Pat Tiberi: What Are Your Priorities To Create Jobs?

June 9, 2017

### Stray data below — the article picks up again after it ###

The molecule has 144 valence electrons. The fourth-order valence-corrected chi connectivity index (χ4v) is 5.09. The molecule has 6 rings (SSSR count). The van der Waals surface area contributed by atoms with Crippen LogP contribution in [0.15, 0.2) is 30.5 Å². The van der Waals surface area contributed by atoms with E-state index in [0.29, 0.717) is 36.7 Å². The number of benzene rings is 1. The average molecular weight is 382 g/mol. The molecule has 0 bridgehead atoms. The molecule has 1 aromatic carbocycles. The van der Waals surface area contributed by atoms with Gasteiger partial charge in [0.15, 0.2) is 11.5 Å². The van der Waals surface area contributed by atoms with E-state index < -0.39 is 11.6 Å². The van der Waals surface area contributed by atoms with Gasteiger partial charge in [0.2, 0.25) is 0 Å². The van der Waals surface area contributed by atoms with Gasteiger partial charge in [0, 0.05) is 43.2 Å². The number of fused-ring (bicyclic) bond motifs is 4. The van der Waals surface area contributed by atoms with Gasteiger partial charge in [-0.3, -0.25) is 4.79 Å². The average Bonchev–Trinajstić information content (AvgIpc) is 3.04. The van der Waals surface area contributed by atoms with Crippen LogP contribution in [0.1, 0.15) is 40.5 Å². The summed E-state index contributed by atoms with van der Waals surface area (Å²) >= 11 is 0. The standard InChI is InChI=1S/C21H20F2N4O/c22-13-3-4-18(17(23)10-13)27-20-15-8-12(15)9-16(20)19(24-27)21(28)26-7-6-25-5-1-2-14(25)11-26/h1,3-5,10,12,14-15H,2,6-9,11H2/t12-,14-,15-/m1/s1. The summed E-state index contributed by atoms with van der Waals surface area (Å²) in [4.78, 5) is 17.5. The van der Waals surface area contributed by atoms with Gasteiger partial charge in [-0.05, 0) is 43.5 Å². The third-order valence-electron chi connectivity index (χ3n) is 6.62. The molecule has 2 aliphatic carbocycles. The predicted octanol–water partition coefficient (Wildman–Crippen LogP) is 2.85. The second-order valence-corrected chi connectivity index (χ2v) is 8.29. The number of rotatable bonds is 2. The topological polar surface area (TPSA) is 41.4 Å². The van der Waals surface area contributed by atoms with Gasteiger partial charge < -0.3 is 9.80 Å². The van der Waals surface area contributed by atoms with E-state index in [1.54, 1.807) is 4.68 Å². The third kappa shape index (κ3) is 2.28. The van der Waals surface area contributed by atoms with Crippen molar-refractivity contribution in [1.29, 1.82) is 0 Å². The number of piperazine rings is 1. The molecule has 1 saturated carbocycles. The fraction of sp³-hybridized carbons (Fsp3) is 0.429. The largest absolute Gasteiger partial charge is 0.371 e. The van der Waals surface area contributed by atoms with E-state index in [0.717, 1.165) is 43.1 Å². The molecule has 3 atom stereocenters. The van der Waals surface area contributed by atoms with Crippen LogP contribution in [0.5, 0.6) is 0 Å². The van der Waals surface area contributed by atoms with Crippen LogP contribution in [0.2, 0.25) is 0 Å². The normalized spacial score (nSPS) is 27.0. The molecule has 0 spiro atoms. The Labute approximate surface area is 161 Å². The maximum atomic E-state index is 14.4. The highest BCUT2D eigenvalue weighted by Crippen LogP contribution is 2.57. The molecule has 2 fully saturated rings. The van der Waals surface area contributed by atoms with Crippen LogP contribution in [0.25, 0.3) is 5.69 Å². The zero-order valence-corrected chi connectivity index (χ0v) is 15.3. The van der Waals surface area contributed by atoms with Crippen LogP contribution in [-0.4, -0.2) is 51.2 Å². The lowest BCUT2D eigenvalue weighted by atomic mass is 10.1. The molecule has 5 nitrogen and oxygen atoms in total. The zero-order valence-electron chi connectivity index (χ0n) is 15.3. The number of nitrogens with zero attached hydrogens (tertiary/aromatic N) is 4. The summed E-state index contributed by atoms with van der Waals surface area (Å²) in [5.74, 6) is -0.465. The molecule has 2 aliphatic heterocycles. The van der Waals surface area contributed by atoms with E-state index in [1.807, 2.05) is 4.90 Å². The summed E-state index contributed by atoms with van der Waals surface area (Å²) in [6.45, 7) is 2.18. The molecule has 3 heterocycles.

6-6-17 LA Weekly’s Dennis Romero headline’s California’s Economic Boom Isn’t Helping L.A.’s Housing Shortage. Notable regarding the economic boom California is experiencing in the face of multi year drought, devastating natural catastrophe’s, etc. is “Seventeen percent of the nation’s job growth and 24 percent of its gross domestic product increase between 2012 and 2016 can be attributed to California, according to recent data parsed by Stephen Levy, director of the Center for Continuing Study of the California Economy. “Those are very striking numbers,” he says. This week’s “Best & Worst State Economies” report found that the Golden State ranked fifth for startups, fifth for the percentage of high-tech jobs and second for “innovation potential,” which includes high-tech jobs and research and development investment. Last year the state became “the sixth largest economy in the world, boasting a GDP that’s comparable in size to the U.K.’s and even larger than those of France and India,” according to the report.” Romero also covers the income disparity: “Yet by one federal standard, about one in four people in the Golden State is poor. And L.A. County’s $2,600 median rent for a two-bedroom apartment far outpaces the ability of the average Angeleno (median individual income is about $28,000) to live indoors. Housing prices in the Bay Area are even worse. Thus, L.A. County this year has seen a 23 percent increase in the number of people living on the streets.” This is followed with “Economist Levy says, indeed, these conditions can and do coexist in California, a place of enormous wealth and nation-leading poverty. “A strong economy can’t by itself eliminate poverty or build housing,” he says.” On 5-24-17, in an article by Karla Lant, the World Economic Forum headlines How California Is Winning The Renewable Energy Race. Of note: “On May 13, 2017, California smashed through another renewable energy milestone as its largest grid, controlled by the California Independent System Operator (CISO), got 67.2% of its energy from renewables — not including hydropower or rooftop solar arrays. Adding hydropower facilities into the mix, the total was 80.7%. Sunny days with plenty of wind along with full reservoirs and growing numbers of solar facilities were the principal factors in breaking the record. The CISO controls 80% of the state’s power grid.” and “While California is certainly leading the nation, other states and cities are following suit. Atlanta will run on 100% renewables by 2035, and Chicago will power all city buildings with renewables by 2025. The Las Vegas government has them both beaten, as it’s already 100% powered by renewables, and Nevada itself has a goal of 80% renewables by 2040. Massachusetts will be 100% renewables-powered by 2035, followed by Hawaii in 2045.” Meanwhile, back at the ranch, on 6-7-17 Dan Gearino of the Dispatch headlines State Legislators Still Hope For Compromise With Governor On Clean-Energy Bill. “A proposal [House Bill 114] that would weaken clean-energy standards is now in the Ohio Senate, and a key lawmaker says he hopes to come up with a version of the bill that Gov. John Kasich would support.” This after the moratorium imposed on these standards. Locally connected: ““We are trying to come up with a compromise with the governor,” said Sen. Troy Balderson, R-Zanesville, chairman of the Senate Energy and Natural Resources Committee.” Not mentioned in the economic news from California is that California is also not a Right To Work State.  Ohio, on the other hand… Jackie Borchardt for Cleveland.com on 2-13-17 headlined ‘Right-To-Work’ Bill Introduced In Ohio House. Of note: “Rep. John Becker, a Clermont County Republican, introduced the latest iteration on Monday with the support of 12 House Republicans. Under House Bill 53, public sector employees could opt out of joining a union or paying dues. Conversely, unions could opt out from representing employees who don’t join. Currently, employees cannot be required to join unions. But state law allows collective bargaining agreements to require “fair share” or agency fees. The fees are lower than union member dues payments and cannot be used for services beyond contract negotiations.” With the final line being “Last month, legislative leaders from both parties questioned the need for right-to-work legislation. Opponents say right-to-work laws lower union membership and wages and don’t lead to job growth as promised.” Which brings us to yesterday’s headline from the State House News Bureau’s Jo Ingles (6-8-17) New Bill Would Make Big Changes To The Ohio Bureau Of Worker’s Compensation. Ingles writes “State lawmakers are considering a new bill to reform the Bureau of Workers’ Compensation. It would make key changes to the program, like reducing extended injured worker benefits for retirees. And it would also change the name of the agency.” The name would become the Office of Employee Safety and Rehabilitation. Ingles quotes Republican Rep. Mike Henne ““It’s about giving them the appropriate care when they are injured. It’s about getting them back to work, for the employee and the employer and it’s about getting them the appropriate benefits when they can’t return to work.”” Makes it sound like Ohio’s workers are just a bunch of slackers and the economy isn’t growing on account of this, doesn’t it?